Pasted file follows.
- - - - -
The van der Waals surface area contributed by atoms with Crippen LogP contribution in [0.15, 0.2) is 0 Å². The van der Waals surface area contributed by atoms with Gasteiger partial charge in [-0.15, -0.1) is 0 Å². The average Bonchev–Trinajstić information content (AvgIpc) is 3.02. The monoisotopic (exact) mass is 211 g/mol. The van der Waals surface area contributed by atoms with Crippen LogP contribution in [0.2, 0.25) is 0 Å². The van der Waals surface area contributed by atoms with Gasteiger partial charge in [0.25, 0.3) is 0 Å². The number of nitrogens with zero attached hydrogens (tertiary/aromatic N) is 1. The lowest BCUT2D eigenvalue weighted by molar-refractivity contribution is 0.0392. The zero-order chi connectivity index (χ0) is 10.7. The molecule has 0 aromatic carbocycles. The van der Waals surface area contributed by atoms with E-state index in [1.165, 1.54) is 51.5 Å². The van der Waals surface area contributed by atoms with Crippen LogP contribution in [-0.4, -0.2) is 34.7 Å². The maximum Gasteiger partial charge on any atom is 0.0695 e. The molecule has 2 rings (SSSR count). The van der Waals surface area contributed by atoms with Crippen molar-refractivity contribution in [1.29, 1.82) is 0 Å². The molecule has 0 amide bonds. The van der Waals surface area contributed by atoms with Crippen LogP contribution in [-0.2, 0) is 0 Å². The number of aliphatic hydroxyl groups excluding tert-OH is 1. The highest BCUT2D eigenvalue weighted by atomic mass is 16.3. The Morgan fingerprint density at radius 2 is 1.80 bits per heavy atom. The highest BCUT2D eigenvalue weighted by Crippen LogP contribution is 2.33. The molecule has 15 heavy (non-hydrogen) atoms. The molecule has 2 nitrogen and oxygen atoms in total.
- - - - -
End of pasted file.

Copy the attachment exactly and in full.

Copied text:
The van der Waals surface area contributed by atoms with Crippen LogP contribution in [0.15, 0.2) is 0 Å². The van der Waals surface area contributed by atoms with Gasteiger partial charge in [-0.15, -0.1) is 0 Å². The average Bonchev–Trinajstić information content (AvgIpc) is 3.02. The monoisotopic (exact) mass is 211 g/mol. The van der Waals surface area contributed by atoms with Crippen LogP contribution in [0.2, 0.25) is 0 Å². The van der Waals surface area contributed by atoms with Gasteiger partial charge in [0.25, 0.3) is 0 Å². The number of nitrogens with zero attached hydrogens (tertiary/aromatic N) is 1. The lowest BCUT2D eigenvalue weighted by molar-refractivity contribution is 0.0392. The zero-order chi connectivity index (χ0) is 10.7. The molecule has 0 aromatic carbocycles. The van der Waals surface area contributed by atoms with E-state index in [1.165, 1.54) is 51.5 Å². The van der Waals surface area contributed by atoms with Crippen LogP contribution in [-0.4, -0.2) is 34.7 Å². The maximum Gasteiger partial charge on any atom is 0.0695 e. The molecule has 2 rings (SSSR count). The van der Waals surface area contributed by atoms with Crippen molar-refractivity contribution in [1.29, 1.82) is 0 Å². The molecule has 0 amide bonds. The van der Waals surface area contributed by atoms with Crippen LogP contribution in [-0.2, 0) is 0 Å². The number of aliphatic hydroxyl groups excluding tert-OH is 1. The highest BCUT2D eigenvalue weighted by atomic mass is 16.3. The Morgan fingerprint density at radius 2 is 1.80 bits per heavy atom. The highest BCUT2D eigenvalue weighted by Crippen LogP contribution is 2.33. The molecule has 15 heavy (non-hydrogen) atoms. The molecule has 2 nitrogen and oxygen atoms in total.